Post beams attach to posts and help support the weight of the joists and ultimately the deck. Beams can be installed in a variety of ways, but local codes may restrict which type you may install. Historically, the three most common types of beam construction are sandwich-type (no longer allowed without notching via DCA 6), saddle-type, and notched-post. Combinations of these types may also be seen. For our discussion, and since we are now required to employ 6x6 posts, we will perform a notched-post beam installation.
Angle post-to-beam braces can be added to any type of beam installation for additional lateral support and for a decorative finishing value. Posts taller than two-feet will require them, but they are now not prohibited on center posts.
According to plans, measure and cut your beam material. In each type listed above, we'll be cutting and using two boards to construct the beam. With "crowns" aligned, assemble according to the prescriptions found in the DCA 6. As a rule of thumb, the beam will be ganged together using #10 3" deck screws installed on a stagger in two rows. Spacing on fastening generally does not exceed 16”.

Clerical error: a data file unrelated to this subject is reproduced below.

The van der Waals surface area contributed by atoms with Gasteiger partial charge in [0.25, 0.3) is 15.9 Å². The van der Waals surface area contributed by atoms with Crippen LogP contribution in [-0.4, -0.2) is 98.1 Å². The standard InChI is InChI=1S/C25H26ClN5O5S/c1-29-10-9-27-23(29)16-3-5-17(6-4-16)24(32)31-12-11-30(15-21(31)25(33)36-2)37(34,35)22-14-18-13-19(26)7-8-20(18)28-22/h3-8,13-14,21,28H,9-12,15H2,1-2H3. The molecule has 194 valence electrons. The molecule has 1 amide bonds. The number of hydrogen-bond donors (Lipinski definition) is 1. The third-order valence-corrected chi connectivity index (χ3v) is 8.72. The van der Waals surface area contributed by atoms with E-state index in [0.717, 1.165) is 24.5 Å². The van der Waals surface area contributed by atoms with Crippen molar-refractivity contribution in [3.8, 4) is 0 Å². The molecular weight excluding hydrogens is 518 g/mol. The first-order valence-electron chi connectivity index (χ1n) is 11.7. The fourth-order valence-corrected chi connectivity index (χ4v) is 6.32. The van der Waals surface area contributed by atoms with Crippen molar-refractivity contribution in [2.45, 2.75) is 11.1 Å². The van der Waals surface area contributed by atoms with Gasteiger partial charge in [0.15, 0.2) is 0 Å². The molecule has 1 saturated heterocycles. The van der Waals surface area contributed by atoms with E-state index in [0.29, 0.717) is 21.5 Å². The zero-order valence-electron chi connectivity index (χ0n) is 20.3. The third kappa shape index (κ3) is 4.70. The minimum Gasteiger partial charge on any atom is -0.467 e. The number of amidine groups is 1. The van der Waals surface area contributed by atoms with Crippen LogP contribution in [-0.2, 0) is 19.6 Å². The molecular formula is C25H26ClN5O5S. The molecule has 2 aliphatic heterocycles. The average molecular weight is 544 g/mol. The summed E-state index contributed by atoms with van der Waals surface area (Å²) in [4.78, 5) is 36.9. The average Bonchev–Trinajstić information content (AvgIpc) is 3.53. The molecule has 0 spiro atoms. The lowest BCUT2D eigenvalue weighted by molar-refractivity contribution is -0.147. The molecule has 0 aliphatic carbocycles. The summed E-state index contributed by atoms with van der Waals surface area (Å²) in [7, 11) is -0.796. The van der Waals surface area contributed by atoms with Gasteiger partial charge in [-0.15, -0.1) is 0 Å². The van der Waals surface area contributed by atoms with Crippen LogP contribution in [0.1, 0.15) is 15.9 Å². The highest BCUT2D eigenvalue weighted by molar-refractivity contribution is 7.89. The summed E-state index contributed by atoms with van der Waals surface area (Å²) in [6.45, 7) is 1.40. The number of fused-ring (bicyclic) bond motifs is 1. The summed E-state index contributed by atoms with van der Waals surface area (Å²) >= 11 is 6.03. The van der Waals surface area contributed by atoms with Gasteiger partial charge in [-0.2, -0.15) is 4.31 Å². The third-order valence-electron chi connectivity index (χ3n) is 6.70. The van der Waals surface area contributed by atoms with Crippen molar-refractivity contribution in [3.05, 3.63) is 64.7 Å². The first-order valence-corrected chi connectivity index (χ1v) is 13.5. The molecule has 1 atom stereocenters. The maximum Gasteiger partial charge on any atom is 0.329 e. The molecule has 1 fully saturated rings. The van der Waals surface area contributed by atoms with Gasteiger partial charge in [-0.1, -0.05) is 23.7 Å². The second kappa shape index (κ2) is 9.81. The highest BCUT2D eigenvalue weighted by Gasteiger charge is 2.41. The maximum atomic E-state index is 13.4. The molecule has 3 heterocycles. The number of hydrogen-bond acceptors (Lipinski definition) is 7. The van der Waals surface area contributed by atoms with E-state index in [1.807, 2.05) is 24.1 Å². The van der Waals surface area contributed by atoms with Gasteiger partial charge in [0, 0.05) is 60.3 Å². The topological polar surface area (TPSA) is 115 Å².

Posts are cut at this point to its final height, i.e. in this case, the top of the beam. Trace a 3" by 9 1/4" for the notch at leading or outside face of the post, up and over the post using a combination square. (Always check the actual dimension of the material you are using before you cut.) Use a circular saw to make the rough cuts, perhaps employing a jig or scrap material clamped to the post. Finish the notching using a reciprocating saw, hand saw, or multi-tool. (Alternatively, plan ahead when setting posts, and make these notches before installing posts.) Repeat for all posts and seal notches with wood preservative.
With the help of an assistant, seat the beam in these notches crown side up. Adjusting side to side, such the beam extends an equal distance from the outside posts. Any beam splice must share resting at an inside post.
Counterbore to a 1/2" deep from the inside of the post at your bolt locations with a 1” spade bit. You will be installing two corrosion resistant carriage bolts spaced by about four inches at each post. The top bolt should be installed two inches from the beam’s top edge. At the center of each counterbore, drill ½” holes using a ½” auger and boring bit. Pass through the entire beam and post assembly. Pass ½” by 6" carriage bolts from the outside of your beam through each pilot hole, finishing as such that the 1" washer and nut seats into the counterbores.